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All About Chimney Liners

According to the CSIA, problems in your chimney’s flue can present serious risks to your home and family, because it’s no longer able to perform its primary function: to safely contain and vent the products of combustion to the outside of your home.

Give Basic Chimney Sweep a call to schedule an inspection to determine the current condition of your chimney liner.

Give Basic Chimney Sweep a call to schedule an inspection to determine the current condition of your chimney liner.

By Ronald Caillais on May 18th, 2014 | Tagged with: Tags: , , , | Leave a Comment

Signs You Need a Chimney Inspection

Your fireplace is the focus of family gatherings and a great way to take the chill off during the coldest winter nights.  For many, it is a basic necessity.  It can also be a source of danger to your home and family.  A fireplace that is improperly cared for may start a fire where you don’t want one, namely inside your chimney.  Although you remove them often, ashes indicate energy efficiency, showing that the fire completely consumed the fuel source.  It’s what doesn’t turn into ash that puts your home at risk.  Creosote is nothing more than unburned wood energy that builds up on your chimney’s inner surface.

Preventing Chimney Fires

No one can promise you that you'll never experience a house fire. We can however, minimize potential problems with chimney maintenance.

No one can promise you that you’ll never experience a house fire. We can however, minimize potential problems with chimney maintenance.

According to the NFPA, the second leading cause of house fires is heating equipment, and two out of three heating equipment fires result from heating appliances, which includes fireplaces, chimneys and wood stoves.  Of the fires that start in the chimney or fireplace, most are a direct result of creosote deposits.  Sadly, most are preventable with regular inspections and maintenance.  Prevent your home from becoming part of these statistics by scheduling routine chimney inspections to catch dangerous creosote before it catches you.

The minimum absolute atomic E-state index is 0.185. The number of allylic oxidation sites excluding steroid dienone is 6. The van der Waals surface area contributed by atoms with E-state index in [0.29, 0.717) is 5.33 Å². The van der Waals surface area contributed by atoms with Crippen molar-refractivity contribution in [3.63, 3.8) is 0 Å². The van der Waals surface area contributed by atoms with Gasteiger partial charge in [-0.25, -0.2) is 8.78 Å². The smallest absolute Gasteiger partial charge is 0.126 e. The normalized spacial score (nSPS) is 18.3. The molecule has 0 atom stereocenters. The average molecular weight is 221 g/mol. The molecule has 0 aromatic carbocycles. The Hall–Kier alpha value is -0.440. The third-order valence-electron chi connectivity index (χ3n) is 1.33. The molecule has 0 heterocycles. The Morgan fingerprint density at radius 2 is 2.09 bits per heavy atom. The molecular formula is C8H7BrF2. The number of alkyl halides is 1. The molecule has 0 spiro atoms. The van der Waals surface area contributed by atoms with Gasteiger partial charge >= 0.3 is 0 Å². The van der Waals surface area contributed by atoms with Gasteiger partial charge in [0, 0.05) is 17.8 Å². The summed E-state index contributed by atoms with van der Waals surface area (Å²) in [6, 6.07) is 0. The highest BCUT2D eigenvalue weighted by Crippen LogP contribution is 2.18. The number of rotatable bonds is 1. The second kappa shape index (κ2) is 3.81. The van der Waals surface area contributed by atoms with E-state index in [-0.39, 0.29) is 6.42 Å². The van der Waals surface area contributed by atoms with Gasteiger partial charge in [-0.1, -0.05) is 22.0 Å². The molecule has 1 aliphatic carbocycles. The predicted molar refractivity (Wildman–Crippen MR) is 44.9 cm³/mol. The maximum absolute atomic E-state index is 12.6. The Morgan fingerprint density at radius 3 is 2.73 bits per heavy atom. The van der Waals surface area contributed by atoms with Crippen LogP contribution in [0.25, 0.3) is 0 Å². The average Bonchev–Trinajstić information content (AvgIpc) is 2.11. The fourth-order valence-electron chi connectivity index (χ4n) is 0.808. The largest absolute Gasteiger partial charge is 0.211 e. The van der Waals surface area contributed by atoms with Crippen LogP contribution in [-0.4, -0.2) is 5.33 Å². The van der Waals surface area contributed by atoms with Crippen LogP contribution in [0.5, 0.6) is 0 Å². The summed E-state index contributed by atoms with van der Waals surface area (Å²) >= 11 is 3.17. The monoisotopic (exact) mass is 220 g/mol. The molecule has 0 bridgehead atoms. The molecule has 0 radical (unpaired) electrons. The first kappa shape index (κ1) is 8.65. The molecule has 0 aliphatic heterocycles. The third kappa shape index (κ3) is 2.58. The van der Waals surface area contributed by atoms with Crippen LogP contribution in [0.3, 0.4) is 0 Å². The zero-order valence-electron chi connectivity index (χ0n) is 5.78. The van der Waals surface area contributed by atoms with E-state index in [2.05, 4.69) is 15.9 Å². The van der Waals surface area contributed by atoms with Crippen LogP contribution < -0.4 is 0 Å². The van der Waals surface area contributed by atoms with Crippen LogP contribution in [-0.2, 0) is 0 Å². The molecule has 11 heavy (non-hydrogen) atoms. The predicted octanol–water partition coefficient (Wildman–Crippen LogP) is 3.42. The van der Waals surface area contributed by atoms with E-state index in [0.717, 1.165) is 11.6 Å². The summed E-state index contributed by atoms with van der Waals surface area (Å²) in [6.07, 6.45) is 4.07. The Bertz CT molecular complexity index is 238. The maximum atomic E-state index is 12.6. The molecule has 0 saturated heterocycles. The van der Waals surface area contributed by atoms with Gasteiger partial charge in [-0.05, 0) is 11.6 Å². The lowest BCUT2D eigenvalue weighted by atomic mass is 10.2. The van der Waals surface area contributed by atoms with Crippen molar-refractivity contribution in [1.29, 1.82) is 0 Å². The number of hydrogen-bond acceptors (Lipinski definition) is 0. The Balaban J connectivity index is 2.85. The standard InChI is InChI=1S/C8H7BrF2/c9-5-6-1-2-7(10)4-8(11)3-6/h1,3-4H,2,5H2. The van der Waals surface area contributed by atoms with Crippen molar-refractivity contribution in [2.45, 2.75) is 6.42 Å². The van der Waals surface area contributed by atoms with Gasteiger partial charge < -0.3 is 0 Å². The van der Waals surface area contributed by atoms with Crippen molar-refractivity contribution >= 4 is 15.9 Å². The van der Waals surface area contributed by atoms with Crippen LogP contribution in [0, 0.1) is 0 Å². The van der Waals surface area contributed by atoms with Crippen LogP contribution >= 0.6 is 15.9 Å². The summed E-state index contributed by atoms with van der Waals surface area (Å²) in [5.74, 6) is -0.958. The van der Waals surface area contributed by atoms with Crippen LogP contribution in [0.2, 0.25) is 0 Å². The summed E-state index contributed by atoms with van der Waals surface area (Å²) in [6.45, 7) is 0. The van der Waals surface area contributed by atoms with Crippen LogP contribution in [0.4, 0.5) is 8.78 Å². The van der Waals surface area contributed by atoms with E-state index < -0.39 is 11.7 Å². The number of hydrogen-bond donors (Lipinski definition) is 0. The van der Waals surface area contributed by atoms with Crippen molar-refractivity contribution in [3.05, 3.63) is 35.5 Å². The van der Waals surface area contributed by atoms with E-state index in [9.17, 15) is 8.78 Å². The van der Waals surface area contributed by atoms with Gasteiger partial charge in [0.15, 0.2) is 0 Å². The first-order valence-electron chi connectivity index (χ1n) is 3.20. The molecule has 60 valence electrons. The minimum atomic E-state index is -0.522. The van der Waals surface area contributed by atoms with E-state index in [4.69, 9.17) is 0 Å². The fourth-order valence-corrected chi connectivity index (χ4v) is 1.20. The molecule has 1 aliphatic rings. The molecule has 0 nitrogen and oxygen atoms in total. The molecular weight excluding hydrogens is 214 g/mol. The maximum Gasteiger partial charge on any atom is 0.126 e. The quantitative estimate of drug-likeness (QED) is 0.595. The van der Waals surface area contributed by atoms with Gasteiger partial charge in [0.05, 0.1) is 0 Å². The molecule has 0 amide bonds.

Cleaning Your Chimney

Regular chimney cleanings will remove the inevitable buildup of creosote and soot.  Unfortunately, there’s no simple rule of thumb for when to do it.  Don’t rely on the standard advice of having it done once a year or at some other set time.  Clean your chimney when it needs it—when the creosote is thick enough to warrant cleaning.  You’ll never be able to keep your chimney 100% creosote-free, but if left to sit, it will eventually harden into a stubborn glaze that’s even virtually impossible to remove without the proper tools.

Monitoring Your Chimney

Obviously, if you notice smoke flooding into your house, soot covering your furniture, even dark smoke constantly flowing from your chimney, you should suspect creosote issues.  Unfortunately, creosote may not make itself so readily known.  Until you know how much creosote your burning habits creates, check your chimney regularly to monitor the accumulation so you can catch it before it gets out of hand.

Inspecting your chimney is critical to ensuring your house doesn’t join the growing list of house fire statistics.  The chimney is inspected from inside the fireplace and then again from the top of the chimney.  The entire process takes less than an hour or two for even the most cautious and painstaking inspection.  The best course of action is to hire a professional to inspect your chimney prior to the beginning of the heating season and clean or repair as necessary.  The payoff for ensuring that your chimney is in prime working condition is priceless—peace of mind every time you build a fire.

5 Reasons To Use a Chimney Cap

Keep It Covered